Nope, not writing this article to big up myself or the trainers I know / work with.But from day one, I've known what principles are important to me in this line of work, and few of them come from a textbook.

I saw an article I like the other day, How to Tell When a Trainer Sucks.

Yes, I could list off all of the things I frown upon, but instead I think I'll list what I admire in a good trainer. What I think personal training should embody, and how it should be executed.

I'm going to go ahead and bypass the obvious list of an understanding of anatomy and physiology, good memory, communication skills, positive attitude... Duh. Let's get into the layers.

First of all, genuinely caring about your clients. Getting to know people better and better over time, and never un-knowing them, is one of the coolest parts of this work. Exposing how different we all are, and how similar we all are. I like discussing wellness and how it permeates into the other pockets of their lives. You have to consider many facets of life and wellness to accurately train someone in fitness and coach them with regards to food. Some of the tactics can be nitty gritty, yes, but never losing sight of the big picture of a general life improvement is key. And for THAT work, participants' lives must sincerely matter to you. The mental and emotional life experience manifests itself in the physical. It's vital to be aware of the person and not just the body.

Never compromising your own ethics, of course. Know what you're good at, and do that. Radiate what's in you, and don't try to copycat other trainers because you'll be compromising sincerity again. A necessity is not competing with other trainers. We all have the same common goal! Business is business, fine, but the business of improving wellness is different. It's a responsibility and one shouldn't get distracted by ego. Stay focused on your very important task of improving someone's life. One of the most important things a trainer needs to know? THIS ISN'T ABOUT YOU. Combine your knowledge with your gut. A good trainer has a great gut -  of both experience AND instincts for what the best path is for each individual. Being able to tap into this is key to accomplishing goals with your clients. For example, I don't train marathoners or even extremely competitive people. Not those who want to cut corners or do something that I feel might be setting them back physically in the long run. It feels irresponsible to me, in my gut (which again is based on my knowledge and experience), and you cannot fake these things. If you try to pretend believe in something just to get the work, you'll do an awful job. The end. It's not my place to train people to run marathons or to do anything extreme. That's for other people.  Sticking to what you can feel good about is another non-negotiable.

Remain engaged. Stay fresh with exercises, be creative without compromising efficiency, but stay in tune with the client. You may have a program all set out for your next client, and they may come limping in your door having sprained an ankle or have a throbbing headache. You have to work on the fly, somewhat, and follow your instincts (again) for what's best for the particular individual that particular day. Sometimes I'll plan to really kick a client's butt, and then the body starts telling me it needs a smoother workout, more focused on releasing tension and improving mobility. Have a plan, but always be flexible. So - needless to say - staring at a clipboard is wrong. You're working with a human and a body, dynamic and ever-changing. Look up and engage, always. Pay attention to what version of your client comes in the door, and react accordingly.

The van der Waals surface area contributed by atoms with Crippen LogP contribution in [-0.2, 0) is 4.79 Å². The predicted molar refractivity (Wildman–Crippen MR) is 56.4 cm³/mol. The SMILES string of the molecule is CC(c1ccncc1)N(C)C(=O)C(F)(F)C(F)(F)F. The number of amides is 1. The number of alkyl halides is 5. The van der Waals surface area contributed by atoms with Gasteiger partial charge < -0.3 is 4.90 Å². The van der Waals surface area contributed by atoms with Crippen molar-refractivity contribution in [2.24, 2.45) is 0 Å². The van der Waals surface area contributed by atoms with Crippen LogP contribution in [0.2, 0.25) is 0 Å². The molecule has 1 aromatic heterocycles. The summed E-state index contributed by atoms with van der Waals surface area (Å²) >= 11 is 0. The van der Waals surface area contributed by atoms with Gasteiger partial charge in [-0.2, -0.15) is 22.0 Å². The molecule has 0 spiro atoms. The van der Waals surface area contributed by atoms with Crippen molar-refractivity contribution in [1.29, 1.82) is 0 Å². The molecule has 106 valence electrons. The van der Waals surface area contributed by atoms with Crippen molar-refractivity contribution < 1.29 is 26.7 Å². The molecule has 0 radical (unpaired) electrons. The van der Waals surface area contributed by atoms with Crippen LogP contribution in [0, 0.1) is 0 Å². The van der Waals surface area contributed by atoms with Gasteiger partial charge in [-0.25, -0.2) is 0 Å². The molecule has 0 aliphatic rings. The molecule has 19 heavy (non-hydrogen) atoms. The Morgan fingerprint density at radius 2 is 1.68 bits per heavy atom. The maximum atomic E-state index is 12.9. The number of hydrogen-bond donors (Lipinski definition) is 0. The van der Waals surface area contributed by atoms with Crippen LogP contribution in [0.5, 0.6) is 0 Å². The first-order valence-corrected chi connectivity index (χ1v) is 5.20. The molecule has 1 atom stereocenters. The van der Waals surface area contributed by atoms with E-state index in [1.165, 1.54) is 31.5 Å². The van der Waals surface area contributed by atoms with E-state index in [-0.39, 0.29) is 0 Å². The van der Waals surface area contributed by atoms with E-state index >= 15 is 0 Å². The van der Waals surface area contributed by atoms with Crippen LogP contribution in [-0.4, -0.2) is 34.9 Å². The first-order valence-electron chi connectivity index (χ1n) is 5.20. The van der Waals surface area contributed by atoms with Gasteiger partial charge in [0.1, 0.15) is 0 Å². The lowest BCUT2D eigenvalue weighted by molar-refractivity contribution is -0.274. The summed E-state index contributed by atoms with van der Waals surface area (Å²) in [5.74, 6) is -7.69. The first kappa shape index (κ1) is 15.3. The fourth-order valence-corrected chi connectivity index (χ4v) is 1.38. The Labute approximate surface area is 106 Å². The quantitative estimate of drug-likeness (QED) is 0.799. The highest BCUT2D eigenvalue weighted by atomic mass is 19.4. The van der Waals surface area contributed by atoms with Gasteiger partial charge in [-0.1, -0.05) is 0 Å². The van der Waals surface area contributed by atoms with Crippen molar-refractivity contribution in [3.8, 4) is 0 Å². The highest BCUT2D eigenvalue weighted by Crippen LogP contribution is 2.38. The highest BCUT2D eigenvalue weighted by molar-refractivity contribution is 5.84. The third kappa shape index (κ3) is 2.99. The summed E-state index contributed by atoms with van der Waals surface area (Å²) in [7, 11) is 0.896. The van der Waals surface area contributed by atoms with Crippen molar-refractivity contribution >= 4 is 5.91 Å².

Stay inspired. In any line of work, things can get dull. I'm QUITE lucky that I still leave sessions pumped up and sometimes even shaking with a little adrenaline. It does great things for my endorphins and overall life satisfaction. BUT, admittedly there are some days where I need a break from all things fitness. Like anything else, it can feel repetitive - gyms, dumbbells, sports bras. Geez. But here's the thing - the world of fitness is SO MUCH MORE than these things. Than these images. It's a tool for life. It's changing your physicality, altering your chemistry - in the words of Biggie Smalls, going from negative to positive. (Like that?) Keeping that perspective helps the whole vibe of the gig feel consistently fresh. So yes, digging for resources, courses, classes, blog posts and anything of the sort is important for remaining inspired and excited enough to go spread that gusto through those who hire you to do so. It has to come from a real place. But again, and I'm starting to realize the thread of each of these components, keeping the big picture in mind is the most important.

This transformation can be REALLY BIG. Remember that.

In short, great trainers leave their egos at the door. They jive with the client, knowledgeable but ever flexible and progressive. They never lose sight of what really pushes a person forward in strength and general health and they don't get lost in / stuck on the numbers of repetitions or weights. Know your stuff, know your clients, and most importantly never stop caring.